Her blood sugar about 2 hours after she eats is usually high 200's,sometimes 300, the doctor told her to try to keep it around 160 but it's very hard, she doesn't eat right, she doesn't want to get out of the house (for walks) i offered to go with her but she refused. I scheduled an appoinment for her to see the doctor, hopefully he'll get on her case about not following his advise. Thank you so much DanielaView Thread
Thank you so much Dave, I have scheduled an appointment for her next Friday. It's so hard to make her go to the doctor, or anywhere else...she hardly goes out. her blood sugar hasn't been lower than 200 for the past 3 weeks. I will make her go see the doctor no matter what her "excuse" will be. Thank you again. DanielaView Thread
She has type 2 diabetes and sometimes her blood sugar goes really high (i think because of stress), is there a quick fix for that? like a certain food(s) that she can eat ? I know that for a Low blood sugar there are a few things that will help but nothing i've read mentioned the lowering of a High blood sugar. ThanksView Thread
The opinions expressed in WebMD User-generated content areas like communities, reviews, ratings, or blogs are solely those of the User, who may or may not have medical or scientific training. These opinions do not represent the opinions of WebMD. User-generated content areas are not reviewed by a WebMD physician or any member of the WebMD editorial staff for accuracy, balance, objectivity, or any other reason except for compliance with our Terms and Conditions. Some of these opinions may contain information about treatments or uses of drug products that have not been approved by the U.S. Food and Drug Administration. WebMD does not endorse any specific product, service, or treatment.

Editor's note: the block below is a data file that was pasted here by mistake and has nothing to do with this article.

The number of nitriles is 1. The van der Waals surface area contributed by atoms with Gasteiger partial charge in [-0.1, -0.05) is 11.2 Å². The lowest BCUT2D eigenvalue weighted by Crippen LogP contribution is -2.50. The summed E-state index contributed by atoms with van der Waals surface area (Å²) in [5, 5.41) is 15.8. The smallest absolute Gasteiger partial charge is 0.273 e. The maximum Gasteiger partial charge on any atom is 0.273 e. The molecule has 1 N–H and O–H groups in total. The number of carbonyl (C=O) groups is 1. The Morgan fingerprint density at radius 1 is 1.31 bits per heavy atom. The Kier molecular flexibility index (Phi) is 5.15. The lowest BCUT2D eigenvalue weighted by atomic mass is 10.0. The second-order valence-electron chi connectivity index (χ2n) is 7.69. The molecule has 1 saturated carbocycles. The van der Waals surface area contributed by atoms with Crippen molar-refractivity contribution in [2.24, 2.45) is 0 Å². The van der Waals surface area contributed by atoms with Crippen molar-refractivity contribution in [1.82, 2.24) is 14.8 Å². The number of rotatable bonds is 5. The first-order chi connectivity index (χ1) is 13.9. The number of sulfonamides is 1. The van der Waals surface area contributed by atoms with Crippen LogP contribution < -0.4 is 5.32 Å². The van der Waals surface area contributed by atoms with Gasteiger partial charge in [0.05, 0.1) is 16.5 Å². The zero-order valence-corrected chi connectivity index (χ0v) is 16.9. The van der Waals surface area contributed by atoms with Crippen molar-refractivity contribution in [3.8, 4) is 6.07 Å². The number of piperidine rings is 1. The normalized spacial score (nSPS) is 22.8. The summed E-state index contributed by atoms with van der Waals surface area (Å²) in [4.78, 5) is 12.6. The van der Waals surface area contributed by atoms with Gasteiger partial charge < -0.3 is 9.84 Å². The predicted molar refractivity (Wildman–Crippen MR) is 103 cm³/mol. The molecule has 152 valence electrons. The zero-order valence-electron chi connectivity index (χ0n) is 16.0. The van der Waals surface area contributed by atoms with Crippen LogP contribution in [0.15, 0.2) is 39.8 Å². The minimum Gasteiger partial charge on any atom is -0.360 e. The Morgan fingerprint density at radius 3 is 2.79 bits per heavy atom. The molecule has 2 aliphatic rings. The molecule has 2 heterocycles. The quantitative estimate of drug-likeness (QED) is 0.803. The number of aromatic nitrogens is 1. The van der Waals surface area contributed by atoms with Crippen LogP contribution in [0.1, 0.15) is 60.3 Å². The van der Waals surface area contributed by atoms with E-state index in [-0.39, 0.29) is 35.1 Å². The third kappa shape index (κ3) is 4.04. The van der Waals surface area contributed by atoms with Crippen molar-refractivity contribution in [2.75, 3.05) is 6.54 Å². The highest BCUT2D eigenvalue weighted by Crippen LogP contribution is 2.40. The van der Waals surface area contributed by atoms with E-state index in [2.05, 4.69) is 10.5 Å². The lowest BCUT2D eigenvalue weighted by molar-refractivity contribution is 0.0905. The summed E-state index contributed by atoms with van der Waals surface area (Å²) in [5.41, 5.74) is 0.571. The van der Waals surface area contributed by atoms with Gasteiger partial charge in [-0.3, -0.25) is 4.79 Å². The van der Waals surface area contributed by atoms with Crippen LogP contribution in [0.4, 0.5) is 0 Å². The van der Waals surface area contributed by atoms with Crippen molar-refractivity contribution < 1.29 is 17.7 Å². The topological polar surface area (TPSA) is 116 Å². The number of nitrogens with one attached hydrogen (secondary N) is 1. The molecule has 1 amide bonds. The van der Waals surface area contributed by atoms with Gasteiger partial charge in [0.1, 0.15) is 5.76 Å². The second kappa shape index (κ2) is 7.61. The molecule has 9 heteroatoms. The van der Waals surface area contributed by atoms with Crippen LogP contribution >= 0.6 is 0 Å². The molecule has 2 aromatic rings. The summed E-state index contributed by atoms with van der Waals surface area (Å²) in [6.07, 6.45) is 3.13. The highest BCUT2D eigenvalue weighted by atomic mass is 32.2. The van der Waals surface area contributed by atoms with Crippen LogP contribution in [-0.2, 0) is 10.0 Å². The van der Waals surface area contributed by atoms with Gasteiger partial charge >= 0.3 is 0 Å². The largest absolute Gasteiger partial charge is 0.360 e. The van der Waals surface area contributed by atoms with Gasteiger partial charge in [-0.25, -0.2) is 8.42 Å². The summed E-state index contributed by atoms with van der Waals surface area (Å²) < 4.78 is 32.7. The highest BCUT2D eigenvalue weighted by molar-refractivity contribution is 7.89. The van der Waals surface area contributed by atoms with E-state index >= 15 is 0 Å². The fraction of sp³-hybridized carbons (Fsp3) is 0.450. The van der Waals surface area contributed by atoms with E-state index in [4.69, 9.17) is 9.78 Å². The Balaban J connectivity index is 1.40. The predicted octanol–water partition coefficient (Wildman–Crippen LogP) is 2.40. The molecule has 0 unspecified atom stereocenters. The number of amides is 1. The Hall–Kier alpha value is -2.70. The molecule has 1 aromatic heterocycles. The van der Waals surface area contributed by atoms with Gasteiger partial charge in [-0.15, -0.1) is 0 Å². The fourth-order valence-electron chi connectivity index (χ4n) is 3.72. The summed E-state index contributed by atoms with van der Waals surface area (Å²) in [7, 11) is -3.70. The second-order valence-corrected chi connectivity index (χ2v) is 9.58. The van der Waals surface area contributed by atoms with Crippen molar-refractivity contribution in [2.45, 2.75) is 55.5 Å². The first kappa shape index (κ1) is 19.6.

Do not consider WebMD User-generated content as medical advice. Never delay or disregard seeking professional medical advice from your doctor or other qualified healthcare provider because of something you have read on WebMD. You should always speak with your doctor before you start, stop, or change any prescribed part of your care plan or treatment. WebMD understands that reading individual, real-life experiences can be a helpful resource, but it is never a substitute for professional medical advice, diagnosis, or treatment from a qualified health care provider. If you think you may have a medical emergency, call your doctor or dial 911 immediately.